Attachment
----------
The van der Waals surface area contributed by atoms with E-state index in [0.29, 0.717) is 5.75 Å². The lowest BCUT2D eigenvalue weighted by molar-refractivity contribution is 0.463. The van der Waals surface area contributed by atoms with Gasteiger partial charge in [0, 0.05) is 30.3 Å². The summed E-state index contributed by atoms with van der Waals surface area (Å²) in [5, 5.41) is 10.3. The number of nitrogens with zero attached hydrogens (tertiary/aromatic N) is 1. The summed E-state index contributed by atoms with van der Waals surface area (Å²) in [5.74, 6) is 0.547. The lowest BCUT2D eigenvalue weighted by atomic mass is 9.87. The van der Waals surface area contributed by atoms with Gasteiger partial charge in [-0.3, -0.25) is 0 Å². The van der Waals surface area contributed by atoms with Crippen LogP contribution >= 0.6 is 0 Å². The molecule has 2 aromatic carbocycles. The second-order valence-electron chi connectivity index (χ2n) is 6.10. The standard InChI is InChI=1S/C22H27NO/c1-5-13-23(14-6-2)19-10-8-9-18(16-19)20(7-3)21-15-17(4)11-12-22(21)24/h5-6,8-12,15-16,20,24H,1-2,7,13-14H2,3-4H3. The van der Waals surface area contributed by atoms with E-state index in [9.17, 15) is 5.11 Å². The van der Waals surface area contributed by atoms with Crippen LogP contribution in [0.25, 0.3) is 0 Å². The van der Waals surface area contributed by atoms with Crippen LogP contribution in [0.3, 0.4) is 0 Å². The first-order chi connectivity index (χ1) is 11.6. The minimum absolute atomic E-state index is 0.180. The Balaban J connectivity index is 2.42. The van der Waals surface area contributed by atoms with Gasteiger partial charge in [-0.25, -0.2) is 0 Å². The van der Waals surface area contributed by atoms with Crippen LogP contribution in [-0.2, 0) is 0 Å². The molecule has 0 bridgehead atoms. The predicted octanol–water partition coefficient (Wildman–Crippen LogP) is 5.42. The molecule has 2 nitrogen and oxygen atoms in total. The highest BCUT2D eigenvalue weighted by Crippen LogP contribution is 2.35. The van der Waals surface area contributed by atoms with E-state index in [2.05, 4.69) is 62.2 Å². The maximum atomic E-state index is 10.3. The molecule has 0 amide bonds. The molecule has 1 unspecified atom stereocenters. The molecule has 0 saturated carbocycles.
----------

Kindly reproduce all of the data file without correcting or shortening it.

The van der Waals surface area contributed by atoms with E-state index in [0.29, 0.717) is 5.75 Å². The lowest BCUT2D eigenvalue weighted by molar-refractivity contribution is 0.463. The van der Waals surface area contributed by atoms with Gasteiger partial charge in [0, 0.05) is 30.3 Å². The summed E-state index contributed by atoms with van der Waals surface area (Å²) in [5, 5.41) is 10.3. The number of nitrogens with zero attached hydrogens (tertiary/aromatic N) is 1. The summed E-state index contributed by atoms with van der Waals surface area (Å²) in [5.74, 6) is 0.547. The lowest BCUT2D eigenvalue weighted by atomic mass is 9.87. The van der Waals surface area contributed by atoms with Gasteiger partial charge in [-0.3, -0.25) is 0 Å². The van der Waals surface area contributed by atoms with Crippen LogP contribution >= 0.6 is 0 Å². The molecule has 2 aromatic carbocycles. The second-order valence-electron chi connectivity index (χ2n) is 6.10. The standard InChI is InChI=1S/C22H27NO/c1-5-13-23(14-6-2)19-10-8-9-18(16-19)20(7-3)21-15-17(4)11-12-22(21)24/h5-6,8-12,15-16,20,24H,1-2,7,13-14H2,3-4H3. The van der Waals surface area contributed by atoms with E-state index in [9.17, 15) is 5.11 Å². The van der Waals surface area contributed by atoms with Crippen LogP contribution in [0.25, 0.3) is 0 Å². The van der Waals surface area contributed by atoms with Crippen LogP contribution in [0.3, 0.4) is 0 Å². The first-order chi connectivity index (χ1) is 11.6. The minimum absolute atomic E-state index is 0.180. The Balaban J connectivity index is 2.42. The van der Waals surface area contributed by atoms with Gasteiger partial charge in [-0.25, -0.2) is 0 Å². The van der Waals surface area contributed by atoms with Crippen LogP contribution in [-0.2, 0) is 0 Å². The molecule has 0 bridgehead atoms. The predicted octanol–water partition coefficient (Wildman–Crippen LogP) is 5.42. The molecule has 2 nitrogen and oxygen atoms in total. The highest BCUT2D eigenvalue weighted by Crippen LogP contribution is 2.35. The van der Waals surface area contributed by atoms with E-state index in [2.05, 4.69) is 62.2 Å². The maximum atomic E-state index is 10.3. The molecule has 0 amide bonds. The molecule has 1 unspecified atom stereocenters. The molecule has 0 saturated carbocycles.